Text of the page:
Over the last decade, companies reporting sustainability activities have significantly increased. Reasons for reporting are varied. Officially, the reports are intended to be “vessels of transparency and accountability.” However, only a simpleton would believe that this is true. It is more sensible to believe that companies engage in sustainability reporting because not reporting could have “a negative effect on its performance, reputation, and the ability to raise capital.”

Global Reporting Initiative (GRI) is now the most widely used framework and standard for sustainability reporting. In 2017, “63 percent of the largest 100 companies, and 75 percent of the Global Fortune 250 reported applying the GRI reporting framework.” 

GRI Standards have a modular structure, making them easier to update and adapt. The standard suggests reporting on nearly 80 sustainability activities, called ‘‘indicators.” These are classified into six different categories or ‘‘dimensions,” namely labor and decent work, economic, environment, human rights, society and product responsibility. Companies selectively choose among and comply with the wide variety of activities. Moreover, they can be “creative” on how they want the selected activities to be presented. 

Understandably, to sustain the popularity of the standard, the focus is to get more organizations around the world to produce sustainability reports, “preferably using the GRI guidelines.” More understandably, this has resulted in “many reports that are a little more than public relations efforts.” If the focus is more reporting, then are the reports getting better?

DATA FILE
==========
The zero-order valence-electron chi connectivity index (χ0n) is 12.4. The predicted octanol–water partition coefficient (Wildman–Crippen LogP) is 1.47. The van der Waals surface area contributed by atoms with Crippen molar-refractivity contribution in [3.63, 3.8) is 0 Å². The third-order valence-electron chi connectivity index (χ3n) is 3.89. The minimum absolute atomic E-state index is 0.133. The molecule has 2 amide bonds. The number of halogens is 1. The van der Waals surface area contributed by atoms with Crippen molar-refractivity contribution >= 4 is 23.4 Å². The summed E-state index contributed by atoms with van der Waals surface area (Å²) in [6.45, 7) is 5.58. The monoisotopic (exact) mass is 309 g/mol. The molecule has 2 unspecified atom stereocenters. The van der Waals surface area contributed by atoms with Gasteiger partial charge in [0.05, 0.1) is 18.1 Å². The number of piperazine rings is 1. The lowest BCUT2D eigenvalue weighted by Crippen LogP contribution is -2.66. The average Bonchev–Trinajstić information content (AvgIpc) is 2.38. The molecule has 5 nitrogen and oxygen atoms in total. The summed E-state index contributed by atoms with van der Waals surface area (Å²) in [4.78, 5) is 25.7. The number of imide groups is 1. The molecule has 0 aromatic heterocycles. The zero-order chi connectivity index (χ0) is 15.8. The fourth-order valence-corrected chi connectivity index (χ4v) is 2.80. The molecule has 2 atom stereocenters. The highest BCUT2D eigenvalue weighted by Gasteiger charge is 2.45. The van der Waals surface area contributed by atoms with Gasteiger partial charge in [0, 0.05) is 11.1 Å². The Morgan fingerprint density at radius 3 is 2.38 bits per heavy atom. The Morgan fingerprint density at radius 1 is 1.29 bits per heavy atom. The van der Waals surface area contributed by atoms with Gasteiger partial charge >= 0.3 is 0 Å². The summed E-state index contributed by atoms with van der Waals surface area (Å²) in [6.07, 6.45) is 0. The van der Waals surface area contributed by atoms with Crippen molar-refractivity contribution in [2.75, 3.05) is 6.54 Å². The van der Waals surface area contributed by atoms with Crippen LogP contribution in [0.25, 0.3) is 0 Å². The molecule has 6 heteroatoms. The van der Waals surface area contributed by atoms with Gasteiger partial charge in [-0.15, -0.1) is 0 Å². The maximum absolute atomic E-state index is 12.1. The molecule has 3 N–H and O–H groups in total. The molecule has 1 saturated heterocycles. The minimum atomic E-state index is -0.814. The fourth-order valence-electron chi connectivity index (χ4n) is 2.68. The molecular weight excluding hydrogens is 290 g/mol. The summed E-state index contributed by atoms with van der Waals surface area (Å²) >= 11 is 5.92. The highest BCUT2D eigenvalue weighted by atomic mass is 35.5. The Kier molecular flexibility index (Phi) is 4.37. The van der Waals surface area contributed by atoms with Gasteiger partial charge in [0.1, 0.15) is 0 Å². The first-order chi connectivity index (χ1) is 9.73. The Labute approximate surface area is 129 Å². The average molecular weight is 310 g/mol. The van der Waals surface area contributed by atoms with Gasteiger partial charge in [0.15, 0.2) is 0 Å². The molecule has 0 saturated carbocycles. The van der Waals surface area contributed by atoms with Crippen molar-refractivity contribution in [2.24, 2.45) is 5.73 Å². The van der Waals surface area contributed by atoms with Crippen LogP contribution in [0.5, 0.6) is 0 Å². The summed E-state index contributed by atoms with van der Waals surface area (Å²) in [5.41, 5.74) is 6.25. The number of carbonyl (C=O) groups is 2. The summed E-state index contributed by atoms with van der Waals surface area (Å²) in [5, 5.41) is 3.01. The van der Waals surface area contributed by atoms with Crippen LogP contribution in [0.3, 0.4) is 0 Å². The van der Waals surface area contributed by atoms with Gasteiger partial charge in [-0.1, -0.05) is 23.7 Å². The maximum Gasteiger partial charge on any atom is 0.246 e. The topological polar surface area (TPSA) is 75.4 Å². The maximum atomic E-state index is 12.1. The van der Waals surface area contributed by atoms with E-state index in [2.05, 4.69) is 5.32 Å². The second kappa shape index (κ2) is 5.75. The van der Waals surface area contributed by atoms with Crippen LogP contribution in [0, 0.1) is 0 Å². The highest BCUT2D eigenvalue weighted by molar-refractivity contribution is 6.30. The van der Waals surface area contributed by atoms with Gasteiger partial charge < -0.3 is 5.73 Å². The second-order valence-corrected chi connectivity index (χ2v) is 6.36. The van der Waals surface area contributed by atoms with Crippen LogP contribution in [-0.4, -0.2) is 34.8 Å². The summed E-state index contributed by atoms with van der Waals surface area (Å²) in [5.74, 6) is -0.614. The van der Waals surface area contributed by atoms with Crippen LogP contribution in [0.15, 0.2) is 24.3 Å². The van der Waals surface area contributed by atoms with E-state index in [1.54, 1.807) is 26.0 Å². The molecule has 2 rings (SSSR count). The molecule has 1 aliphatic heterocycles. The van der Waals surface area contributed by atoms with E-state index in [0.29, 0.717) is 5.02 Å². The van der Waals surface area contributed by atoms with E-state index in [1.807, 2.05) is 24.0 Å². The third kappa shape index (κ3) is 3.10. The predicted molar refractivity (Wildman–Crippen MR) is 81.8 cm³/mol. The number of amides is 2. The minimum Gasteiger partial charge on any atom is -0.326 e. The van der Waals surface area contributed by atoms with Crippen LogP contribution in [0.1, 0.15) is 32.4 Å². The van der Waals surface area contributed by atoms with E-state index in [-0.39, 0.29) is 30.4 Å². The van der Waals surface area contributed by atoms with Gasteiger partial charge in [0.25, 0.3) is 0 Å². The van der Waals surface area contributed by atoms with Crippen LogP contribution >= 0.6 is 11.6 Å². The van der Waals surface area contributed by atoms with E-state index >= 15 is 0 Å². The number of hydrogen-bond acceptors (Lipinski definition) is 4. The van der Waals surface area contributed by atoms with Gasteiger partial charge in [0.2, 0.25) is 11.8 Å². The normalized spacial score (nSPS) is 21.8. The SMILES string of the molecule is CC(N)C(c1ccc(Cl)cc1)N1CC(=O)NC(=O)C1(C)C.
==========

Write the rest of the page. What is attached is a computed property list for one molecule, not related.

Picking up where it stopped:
As one stakeholder group, customers are the “most critical to the majority of executives investing in relationship building through sustainability.” Research shows that “customers influence a firm’s sustainability strategy more than any other stakeholder group” and “has direct influence on the choice of environmental key performance indicators.” According to one study, a number of sustainable environmental practices have been primarily influenced by customers.

This makes a lot of sense: “if a customer approves of a company’s sustainability practices, then they can reward the company with loyalty, purchase intent, etc.” Customers can refuse to buy a company’s products, or they can vent their sentiments on social media.

Customers’ understanding of the sustainability activities is important and relevant. Their concerns and expectations should be aligned with what the company intends to project.

One study sought to determine a “disconnect” between sustainability reporting and customer concerns. The study found that “customers see different dimensions than those put forth by the GRI framework.” It suggested a “disconnect between corporate sustainability reporting and stakeholder views and interests.”